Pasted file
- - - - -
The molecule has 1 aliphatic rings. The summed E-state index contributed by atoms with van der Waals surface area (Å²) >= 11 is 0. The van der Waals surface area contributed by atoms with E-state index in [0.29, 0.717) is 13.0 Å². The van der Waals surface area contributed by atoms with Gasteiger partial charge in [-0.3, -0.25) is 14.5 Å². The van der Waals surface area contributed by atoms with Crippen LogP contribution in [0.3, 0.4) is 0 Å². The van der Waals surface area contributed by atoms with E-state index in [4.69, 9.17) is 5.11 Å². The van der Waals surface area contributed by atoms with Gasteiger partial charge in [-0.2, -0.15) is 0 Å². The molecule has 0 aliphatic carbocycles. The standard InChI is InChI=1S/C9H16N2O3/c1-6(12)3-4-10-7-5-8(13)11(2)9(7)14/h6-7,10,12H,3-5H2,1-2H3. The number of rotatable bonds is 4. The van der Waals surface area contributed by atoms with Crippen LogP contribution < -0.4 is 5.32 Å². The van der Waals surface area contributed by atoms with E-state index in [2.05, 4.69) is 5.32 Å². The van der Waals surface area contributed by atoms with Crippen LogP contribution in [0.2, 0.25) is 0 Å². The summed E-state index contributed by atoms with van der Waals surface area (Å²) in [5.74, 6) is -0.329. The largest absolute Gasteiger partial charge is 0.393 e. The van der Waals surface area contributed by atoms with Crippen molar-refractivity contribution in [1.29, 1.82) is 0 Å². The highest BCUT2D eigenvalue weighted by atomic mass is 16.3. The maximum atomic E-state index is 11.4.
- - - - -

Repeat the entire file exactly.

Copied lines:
The molecule has 1 aliphatic rings. The summed E-state index contributed by atoms with van der Waals surface area (Å²) >= 11 is 0. The van der Waals surface area contributed by atoms with E-state index in [0.29, 0.717) is 13.0 Å². The van der Waals surface area contributed by atoms with Gasteiger partial charge in [-0.3, -0.25) is 14.5 Å². The van der Waals surface area contributed by atoms with Crippen LogP contribution in [0.3, 0.4) is 0 Å². The van der Waals surface area contributed by atoms with E-state index in [4.69, 9.17) is 5.11 Å². The van der Waals surface area contributed by atoms with Gasteiger partial charge in [-0.2, -0.15) is 0 Å². The molecule has 0 aliphatic carbocycles. The standard InChI is InChI=1S/C9H16N2O3/c1-6(12)3-4-10-7-5-8(13)11(2)9(7)14/h6-7,10,12H,3-5H2,1-2H3. The number of rotatable bonds is 4. The van der Waals surface area contributed by atoms with Crippen LogP contribution < -0.4 is 5.32 Å². The van der Waals surface area contributed by atoms with E-state index in [2.05, 4.69) is 5.32 Å². The van der Waals surface area contributed by atoms with Crippen LogP contribution in [0.2, 0.25) is 0 Å². The summed E-state index contributed by atoms with van der Waals surface area (Å²) in [5.74, 6) is -0.329. The largest absolute Gasteiger partial charge is 0.393 e. The van der Waals surface area contributed by atoms with Crippen molar-refractivity contribution in [1.29, 1.82) is 0 Å². The highest BCUT2D eigenvalue weighted by atomic mass is 16.3. The maximum atomic E-state index is 11.4.